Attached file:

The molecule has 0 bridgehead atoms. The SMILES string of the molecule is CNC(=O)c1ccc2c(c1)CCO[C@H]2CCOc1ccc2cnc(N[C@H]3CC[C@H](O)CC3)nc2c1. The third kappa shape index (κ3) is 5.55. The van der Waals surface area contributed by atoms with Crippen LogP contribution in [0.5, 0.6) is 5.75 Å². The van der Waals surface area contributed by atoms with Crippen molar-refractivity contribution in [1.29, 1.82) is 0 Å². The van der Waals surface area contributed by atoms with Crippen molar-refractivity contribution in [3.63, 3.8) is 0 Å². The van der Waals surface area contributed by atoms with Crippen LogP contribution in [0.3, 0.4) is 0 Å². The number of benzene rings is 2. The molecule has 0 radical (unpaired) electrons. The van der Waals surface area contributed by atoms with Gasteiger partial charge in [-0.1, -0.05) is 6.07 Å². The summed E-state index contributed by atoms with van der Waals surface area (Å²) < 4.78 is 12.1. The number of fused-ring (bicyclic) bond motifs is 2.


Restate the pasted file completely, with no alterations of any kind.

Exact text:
The molecule has 0 bridgehead atoms. The SMILES string of the molecule is CNC(=O)c1ccc2c(c1)CCO[C@H]2CCOc1ccc2cnc(N[C@H]3CC[C@H](O)CC3)nc2c1. The third kappa shape index (κ3) is 5.55. The van der Waals surface area contributed by atoms with Crippen LogP contribution in [0.5, 0.6) is 5.75 Å². The van der Waals surface area contributed by atoms with Crippen molar-refractivity contribution in [1.29, 1.82) is 0 Å². The van der Waals surface area contributed by atoms with Crippen molar-refractivity contribution in [3.63, 3.8) is 0 Å². The van der Waals surface area contributed by atoms with Crippen LogP contribution in [0.3, 0.4) is 0 Å². The number of benzene rings is 2. The molecule has 0 radical (unpaired) electrons. The van der Waals surface area contributed by atoms with Gasteiger partial charge in [-0.1, -0.05) is 6.07 Å². The summed E-state index contributed by atoms with van der Waals surface area (Å²) < 4.78 is 12.1. The number of fused-ring (bicyclic) bond motifs is 2.